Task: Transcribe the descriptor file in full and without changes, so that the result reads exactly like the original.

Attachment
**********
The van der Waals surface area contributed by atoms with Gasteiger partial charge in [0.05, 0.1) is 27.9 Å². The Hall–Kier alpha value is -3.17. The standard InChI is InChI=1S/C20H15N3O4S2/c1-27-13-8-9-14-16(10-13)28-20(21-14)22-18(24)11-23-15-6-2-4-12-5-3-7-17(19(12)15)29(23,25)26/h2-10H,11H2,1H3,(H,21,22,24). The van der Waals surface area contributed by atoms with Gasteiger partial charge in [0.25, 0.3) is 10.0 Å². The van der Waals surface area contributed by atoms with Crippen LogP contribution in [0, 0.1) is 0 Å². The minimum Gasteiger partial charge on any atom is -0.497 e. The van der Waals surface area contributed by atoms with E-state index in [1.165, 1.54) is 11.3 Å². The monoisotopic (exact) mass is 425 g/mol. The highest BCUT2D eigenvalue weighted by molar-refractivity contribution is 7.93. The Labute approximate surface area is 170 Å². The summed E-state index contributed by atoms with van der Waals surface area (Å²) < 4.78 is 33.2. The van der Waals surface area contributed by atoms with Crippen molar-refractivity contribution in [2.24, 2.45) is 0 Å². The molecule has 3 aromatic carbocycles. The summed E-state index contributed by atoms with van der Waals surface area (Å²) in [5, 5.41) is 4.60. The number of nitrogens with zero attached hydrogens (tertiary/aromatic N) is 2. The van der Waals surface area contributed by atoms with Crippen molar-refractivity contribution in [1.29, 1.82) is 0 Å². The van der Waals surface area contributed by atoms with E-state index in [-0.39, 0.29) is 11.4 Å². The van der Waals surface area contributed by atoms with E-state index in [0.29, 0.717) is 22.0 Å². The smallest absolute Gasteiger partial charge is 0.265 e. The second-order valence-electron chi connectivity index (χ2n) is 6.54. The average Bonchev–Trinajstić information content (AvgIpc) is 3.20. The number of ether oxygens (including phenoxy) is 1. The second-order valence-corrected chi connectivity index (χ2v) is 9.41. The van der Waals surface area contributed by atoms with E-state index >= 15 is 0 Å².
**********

The van der Waals surface area contributed by atoms with Gasteiger partial charge in [0.05, 0.1) is 27.9 Å². The Hall–Kier alpha value is -3.17. The standard InChI is InChI=1S/C20H15N3O4S2/c1-27-13-8-9-14-16(10-13)28-20(21-14)22-18(24)11-23-15-6-2-4-12-5-3-7-17(19(12)15)29(23,25)26/h2-10H,11H2,1H3,(H,21,22,24). The van der Waals surface area contributed by atoms with Gasteiger partial charge in [0.25, 0.3) is 10.0 Å². The van der Waals surface area contributed by atoms with Crippen LogP contribution in [0, 0.1) is 0 Å². The minimum Gasteiger partial charge on any atom is -0.497 e. The van der Waals surface area contributed by atoms with E-state index in [1.165, 1.54) is 11.3 Å². The monoisotopic (exact) mass is 425 g/mol. The highest BCUT2D eigenvalue weighted by molar-refractivity contribution is 7.93. The Labute approximate surface area is 170 Å². The summed E-state index contributed by atoms with van der Waals surface area (Å²) < 4.78 is 33.2. The van der Waals surface area contributed by atoms with Crippen molar-refractivity contribution in [2.24, 2.45) is 0 Å². The molecule has 3 aromatic carbocycles. The summed E-state index contributed by atoms with van der Waals surface area (Å²) in [5, 5.41) is 4.60. The number of nitrogens with zero attached hydrogens (tertiary/aromatic N) is 2. The van der Waals surface area contributed by atoms with Crippen molar-refractivity contribution in [1.29, 1.82) is 0 Å². The van der Waals surface area contributed by atoms with E-state index in [-0.39, 0.29) is 11.4 Å². The van der Waals surface area contributed by atoms with E-state index in [0.29, 0.717) is 22.0 Å². The smallest absolute Gasteiger partial charge is 0.265 e. The second-order valence-electron chi connectivity index (χ2n) is 6.54. The average Bonchev–Trinajstić information content (AvgIpc) is 3.20. The number of ether oxygens (including phenoxy) is 1. The second-order valence-corrected chi connectivity index (χ2v) is 9.41. The van der Waals surface area contributed by atoms with E-state index >= 15 is 0 Å².